The ridiculousness of some of the fictional materials you mention aside, it's looking more and more as if the majority of the mass of the universe is made up of non-baryonic matter that we can't identify. There also may be stable super-heavy elements we might discover some day, as well as non-standard arrangements of baryons that might also be stable. Maybe we'll also be able to make hybrid forms of baryonic/non-baryonic matter or novel arrangements of all sorts of other particle types. Then there's an entire theoretical periodic table of antimatter as well. We've only gotten as far as making anti-helium so far.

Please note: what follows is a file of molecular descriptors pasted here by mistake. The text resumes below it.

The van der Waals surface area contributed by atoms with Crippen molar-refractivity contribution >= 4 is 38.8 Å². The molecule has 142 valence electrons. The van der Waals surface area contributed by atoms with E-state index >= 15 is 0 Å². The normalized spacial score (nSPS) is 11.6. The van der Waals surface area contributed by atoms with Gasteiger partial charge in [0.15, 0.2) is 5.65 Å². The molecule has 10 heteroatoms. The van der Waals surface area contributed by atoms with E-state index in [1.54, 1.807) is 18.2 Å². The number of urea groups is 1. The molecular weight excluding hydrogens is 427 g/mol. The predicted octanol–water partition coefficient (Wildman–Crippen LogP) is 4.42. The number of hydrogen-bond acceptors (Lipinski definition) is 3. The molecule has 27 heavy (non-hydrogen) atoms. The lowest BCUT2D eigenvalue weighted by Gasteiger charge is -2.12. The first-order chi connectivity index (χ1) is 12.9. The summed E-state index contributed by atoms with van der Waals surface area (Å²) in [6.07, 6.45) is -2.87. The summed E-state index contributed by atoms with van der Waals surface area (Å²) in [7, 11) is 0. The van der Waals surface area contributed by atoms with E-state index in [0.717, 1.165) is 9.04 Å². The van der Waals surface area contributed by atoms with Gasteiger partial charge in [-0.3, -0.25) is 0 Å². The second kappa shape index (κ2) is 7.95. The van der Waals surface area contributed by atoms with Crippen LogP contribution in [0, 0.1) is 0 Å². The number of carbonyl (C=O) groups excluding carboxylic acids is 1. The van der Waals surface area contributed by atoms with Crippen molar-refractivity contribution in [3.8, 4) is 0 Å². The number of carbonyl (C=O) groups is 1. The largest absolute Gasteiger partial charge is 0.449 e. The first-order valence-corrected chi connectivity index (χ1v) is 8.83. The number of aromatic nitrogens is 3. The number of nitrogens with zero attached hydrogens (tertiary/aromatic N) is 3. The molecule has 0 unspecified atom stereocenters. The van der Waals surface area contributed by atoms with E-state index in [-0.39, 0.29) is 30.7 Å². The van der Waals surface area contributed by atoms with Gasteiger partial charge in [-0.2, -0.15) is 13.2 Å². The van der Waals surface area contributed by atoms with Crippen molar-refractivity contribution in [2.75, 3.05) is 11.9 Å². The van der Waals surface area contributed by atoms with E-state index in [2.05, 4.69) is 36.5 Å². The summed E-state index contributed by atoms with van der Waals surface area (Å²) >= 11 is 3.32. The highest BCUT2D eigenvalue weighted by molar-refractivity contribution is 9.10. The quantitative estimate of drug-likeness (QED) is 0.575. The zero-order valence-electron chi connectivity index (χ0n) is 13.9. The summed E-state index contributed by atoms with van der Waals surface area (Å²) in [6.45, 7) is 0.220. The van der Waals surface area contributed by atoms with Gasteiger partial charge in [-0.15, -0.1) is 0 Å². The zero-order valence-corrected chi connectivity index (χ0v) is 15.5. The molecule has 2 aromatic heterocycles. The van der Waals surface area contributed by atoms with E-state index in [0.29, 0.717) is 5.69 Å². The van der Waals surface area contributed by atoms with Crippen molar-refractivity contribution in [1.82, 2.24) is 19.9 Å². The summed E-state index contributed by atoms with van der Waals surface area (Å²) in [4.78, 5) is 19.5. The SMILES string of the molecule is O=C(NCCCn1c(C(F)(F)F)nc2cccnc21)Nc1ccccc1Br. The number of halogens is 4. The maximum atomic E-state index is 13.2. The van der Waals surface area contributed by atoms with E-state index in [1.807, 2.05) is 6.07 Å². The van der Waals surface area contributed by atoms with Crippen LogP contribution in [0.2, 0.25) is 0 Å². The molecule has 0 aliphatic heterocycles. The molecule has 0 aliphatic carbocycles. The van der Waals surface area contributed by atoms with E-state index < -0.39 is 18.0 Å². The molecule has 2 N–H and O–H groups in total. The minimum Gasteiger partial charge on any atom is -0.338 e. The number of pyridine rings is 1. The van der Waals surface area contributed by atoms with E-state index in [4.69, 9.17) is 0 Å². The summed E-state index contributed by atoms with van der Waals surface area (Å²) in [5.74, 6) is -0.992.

So, there are a lot of potential "real, actual" materials we may be able to play with some day, not to mention all kinds of chemical and nuclear tricks we still may have to learn with the materials we already have.
Once, the alchemists were crazy to think that elements could be transmuted. Then we learned more about the nature of matter and about atoms and chemical and nuclear bonds and it became even more obvious that the alchemists were crazy. Then we figured out that you actually can transmute elements. Your attitude that, essentially, everything has been discovered is just as bad as the attitude that anything is possible.